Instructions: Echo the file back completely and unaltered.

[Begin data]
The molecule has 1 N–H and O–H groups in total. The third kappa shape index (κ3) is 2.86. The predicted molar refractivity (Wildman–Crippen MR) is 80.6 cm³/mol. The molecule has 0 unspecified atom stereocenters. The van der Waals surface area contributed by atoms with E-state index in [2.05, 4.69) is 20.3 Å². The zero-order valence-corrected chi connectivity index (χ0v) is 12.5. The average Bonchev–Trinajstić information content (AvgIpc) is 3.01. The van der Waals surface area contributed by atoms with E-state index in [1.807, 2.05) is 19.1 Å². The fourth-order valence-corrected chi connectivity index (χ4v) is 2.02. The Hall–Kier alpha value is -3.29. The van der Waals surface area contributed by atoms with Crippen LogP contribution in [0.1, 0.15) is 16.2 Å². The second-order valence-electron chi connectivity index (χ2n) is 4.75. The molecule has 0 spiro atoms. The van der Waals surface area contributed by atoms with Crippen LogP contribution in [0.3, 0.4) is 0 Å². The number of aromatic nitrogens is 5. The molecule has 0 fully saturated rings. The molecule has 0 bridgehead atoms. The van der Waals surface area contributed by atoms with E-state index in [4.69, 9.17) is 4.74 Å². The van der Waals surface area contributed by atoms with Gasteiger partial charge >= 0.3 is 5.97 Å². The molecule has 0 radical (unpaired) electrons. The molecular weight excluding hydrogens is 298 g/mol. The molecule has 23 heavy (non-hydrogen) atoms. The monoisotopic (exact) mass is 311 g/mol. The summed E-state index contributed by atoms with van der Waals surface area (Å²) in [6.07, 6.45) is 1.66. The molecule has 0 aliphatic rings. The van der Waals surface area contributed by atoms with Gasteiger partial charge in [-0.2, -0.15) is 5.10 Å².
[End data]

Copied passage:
The molecule has 1 N–H and O–H groups in total. The third kappa shape index (κ3) is 2.86. The predicted molar refractivity (Wildman–Crippen MR) is 80.6 cm³/mol. The molecule has 0 unspecified atom stereocenters. The van der Waals surface area contributed by atoms with E-state index in [2.05, 4.69) is 20.3 Å². The zero-order valence-corrected chi connectivity index (χ0v) is 12.5. The average Bonchev–Trinajstić information content (AvgIpc) is 3.01. The van der Waals surface area contributed by atoms with E-state index in [1.807, 2.05) is 19.1 Å². The fourth-order valence-corrected chi connectivity index (χ4v) is 2.02. The Hall–Kier alpha value is -3.29. The van der Waals surface area contributed by atoms with Crippen LogP contribution in [0.1, 0.15) is 16.2 Å². The second-order valence-electron chi connectivity index (χ2n) is 4.75. The molecule has 0 spiro atoms. The van der Waals surface area contributed by atoms with Crippen LogP contribution in [0.3, 0.4) is 0 Å². The number of aromatic nitrogens is 5. The molecule has 0 fully saturated rings. The molecule has 0 bridgehead atoms. The van der Waals surface area contributed by atoms with E-state index in [4.69, 9.17) is 4.74 Å². The van der Waals surface area contributed by atoms with Gasteiger partial charge >= 0.3 is 5.97 Å². The molecule has 0 radical (unpaired) electrons. The molecular weight excluding hydrogens is 298 g/mol. The molecule has 23 heavy (non-hydrogen) atoms. The monoisotopic (exact) mass is 311 g/mol. The summed E-state index contributed by atoms with van der Waals surface area (Å²) in [6.07, 6.45) is 1.66. The molecule has 0 aliphatic rings. The van der Waals surface area contributed by atoms with Gasteiger partial charge in [-0.2, -0.15) is 5.10 Å².